One of the reasons that George Packer's "The Assassin's Gate" is such a terrific book is that he populates it with the taxi drivers, university students, doctors, translators -- and, yes, reporters -- who otherwise get lost in war coverage.
Now comes Hannah Allam, the former Baghdad bureau chief for Knight-Ridder, who writes wrenchingly in the April issue of Glamour, of all magazines, about the widow and family of Yasser Salihee (above), a KR reporter who was killed by American soldiers at a checkpoint when the car in front of him blocked his view of the troops. (Glamour's online presence sucks; you'll have to buy the mag or pick it up the next time you get your hair done at the beauty salon to read her article.)
As a longtime journo myself, I make a point of not whining about the toll that the war has taken on the news media -- some 67 reporters and 20-some media support personnel killed to date. That's the price of doing business.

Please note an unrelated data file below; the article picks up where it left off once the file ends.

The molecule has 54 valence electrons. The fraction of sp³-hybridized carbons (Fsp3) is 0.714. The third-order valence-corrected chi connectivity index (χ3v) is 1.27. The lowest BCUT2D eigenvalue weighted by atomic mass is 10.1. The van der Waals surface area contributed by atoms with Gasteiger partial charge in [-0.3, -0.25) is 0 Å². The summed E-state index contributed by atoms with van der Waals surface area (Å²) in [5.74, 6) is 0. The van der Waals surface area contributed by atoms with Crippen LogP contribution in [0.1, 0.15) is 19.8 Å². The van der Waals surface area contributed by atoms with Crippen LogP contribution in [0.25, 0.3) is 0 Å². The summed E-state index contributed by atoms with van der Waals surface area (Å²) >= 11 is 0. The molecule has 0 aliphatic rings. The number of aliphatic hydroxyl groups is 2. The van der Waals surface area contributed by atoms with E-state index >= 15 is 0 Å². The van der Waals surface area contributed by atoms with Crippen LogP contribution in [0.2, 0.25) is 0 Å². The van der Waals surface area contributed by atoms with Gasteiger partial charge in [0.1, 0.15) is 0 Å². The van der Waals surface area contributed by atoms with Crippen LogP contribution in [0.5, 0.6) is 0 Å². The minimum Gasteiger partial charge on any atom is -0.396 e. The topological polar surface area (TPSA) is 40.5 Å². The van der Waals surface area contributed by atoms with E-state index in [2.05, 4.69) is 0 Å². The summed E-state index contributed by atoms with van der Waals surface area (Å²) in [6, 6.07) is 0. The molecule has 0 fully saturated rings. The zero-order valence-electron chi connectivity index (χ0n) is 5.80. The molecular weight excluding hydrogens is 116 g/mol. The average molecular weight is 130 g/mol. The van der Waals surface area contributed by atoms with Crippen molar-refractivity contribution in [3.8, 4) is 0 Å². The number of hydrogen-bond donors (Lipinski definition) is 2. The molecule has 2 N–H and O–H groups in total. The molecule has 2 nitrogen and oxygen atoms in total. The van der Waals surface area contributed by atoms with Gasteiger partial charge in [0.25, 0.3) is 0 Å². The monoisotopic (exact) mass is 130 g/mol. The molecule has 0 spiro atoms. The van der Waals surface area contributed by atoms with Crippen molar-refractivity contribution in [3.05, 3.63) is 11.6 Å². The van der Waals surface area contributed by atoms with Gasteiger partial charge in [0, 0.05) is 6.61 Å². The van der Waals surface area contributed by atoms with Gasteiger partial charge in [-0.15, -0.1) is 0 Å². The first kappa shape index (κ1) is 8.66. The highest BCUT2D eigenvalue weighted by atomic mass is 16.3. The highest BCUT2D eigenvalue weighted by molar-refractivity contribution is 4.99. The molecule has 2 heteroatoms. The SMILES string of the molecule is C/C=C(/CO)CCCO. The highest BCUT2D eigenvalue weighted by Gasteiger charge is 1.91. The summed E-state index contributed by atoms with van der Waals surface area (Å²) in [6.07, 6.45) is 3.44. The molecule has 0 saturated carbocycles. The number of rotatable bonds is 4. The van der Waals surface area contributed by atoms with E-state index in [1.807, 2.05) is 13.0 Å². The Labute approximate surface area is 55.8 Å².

But those grim statistics are worth noting in the context of Allam's article and an excellent post by former New York Daily News reporter Christopher Allbritton at his Back to Iraq blog that goes after the reprehensible Ralph Peters, the New York Post writer who can drive through Baghdad on a day of unspeakable carnage and yet report that everything is peachy.
Peggy Noonan's column in the Wall Street Journal this week is especially timely. Fresh off of a reading "Freedom at Midnight," the Collins-Lapierre classic on the coming of democracy to India, Noonan notes in drawing comparisons to Iraq that:
Each of these [British and Indian] leaders had been removed by his own history from facts on the ground. "Elitism" doesn't always speak of where you went to school or what caste, as it were, you came from. You can wind up one of the elites simply by rising. Simply by being separated for a certain amount of time from those you seek to lead.